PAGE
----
Jarvik Heart got an FDA OK for a study of its tiny heart implant for babies and children. The news moves the company one step closer to getting the device approved in the U.S.
Regulators granted conditional approval for a study that pits Jarvik’s new miniature left ventricular assist device (LVAD), the Jarvik 2000, against a competing device, the Berlin Heart EXCOR. The trial will include 88 patients from 20 institutions in the U.S. and Canada and will look at how well the devices work over 6 months in children who need heart implants, Jarvik said in a statement.
The green light marks a milestone for Jarvik, which has been working hard over the past 10 years to get Jarvik 2000 approved in the U.S. The device is already approved in Europe and Japan.
Jarvik markets Jarvik 2000 as the “smallest and lightest permanent LVAD system in the world,” the company said in a statement. The 15 mm pump that will be included in the study is about the size of one AA battery and is meant for children who are waiting for an implant.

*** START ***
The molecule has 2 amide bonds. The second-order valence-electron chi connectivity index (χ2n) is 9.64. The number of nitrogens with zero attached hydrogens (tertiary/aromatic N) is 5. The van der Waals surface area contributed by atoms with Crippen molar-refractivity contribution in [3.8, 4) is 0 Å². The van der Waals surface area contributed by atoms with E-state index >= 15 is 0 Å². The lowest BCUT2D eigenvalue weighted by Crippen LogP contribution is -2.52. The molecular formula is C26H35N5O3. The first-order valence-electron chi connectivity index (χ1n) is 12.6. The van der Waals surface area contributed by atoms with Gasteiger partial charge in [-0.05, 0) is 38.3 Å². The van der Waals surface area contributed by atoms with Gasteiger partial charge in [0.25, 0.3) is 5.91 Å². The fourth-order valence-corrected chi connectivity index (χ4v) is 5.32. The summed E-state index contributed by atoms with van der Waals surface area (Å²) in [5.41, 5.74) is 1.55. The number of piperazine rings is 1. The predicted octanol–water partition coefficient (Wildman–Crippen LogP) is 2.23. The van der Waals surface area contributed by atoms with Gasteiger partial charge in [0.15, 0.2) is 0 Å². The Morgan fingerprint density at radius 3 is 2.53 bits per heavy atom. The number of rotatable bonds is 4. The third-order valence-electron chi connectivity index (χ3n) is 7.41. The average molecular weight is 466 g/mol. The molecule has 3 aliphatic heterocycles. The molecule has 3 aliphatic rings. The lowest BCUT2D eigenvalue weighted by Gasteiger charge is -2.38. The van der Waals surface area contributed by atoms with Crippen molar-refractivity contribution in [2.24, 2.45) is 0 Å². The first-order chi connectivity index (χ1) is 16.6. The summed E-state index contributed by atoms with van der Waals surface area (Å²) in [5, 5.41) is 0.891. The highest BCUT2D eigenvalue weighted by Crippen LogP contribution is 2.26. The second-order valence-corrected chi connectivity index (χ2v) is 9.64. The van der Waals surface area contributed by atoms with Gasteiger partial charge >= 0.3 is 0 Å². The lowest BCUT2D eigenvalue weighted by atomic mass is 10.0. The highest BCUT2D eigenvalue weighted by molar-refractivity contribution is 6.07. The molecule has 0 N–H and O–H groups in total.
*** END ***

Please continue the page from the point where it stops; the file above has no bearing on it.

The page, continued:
The pump increases blood flow to the heart as a child grows. It can be used from infancy to 10 years of age, Jarvik said, potentially offering long-term support to kids without heart donors.
Jarvik has already run animal studies of the device through a program run by the National Heart Lung and Blood Institute (NHLBI). The results were good enough to prompt investigational trials of the device in children, the company said.
“We are thankful for the NHLBI program, without which this effort to provide lifesaving support for children would not have been possible. We look forward to the day when infants and children will be able to receive a fully-implantable LVAD that will enable a greatly-improved quality of life over currently-available options,” Jarvik President Peter Hinchliffe said in a statement.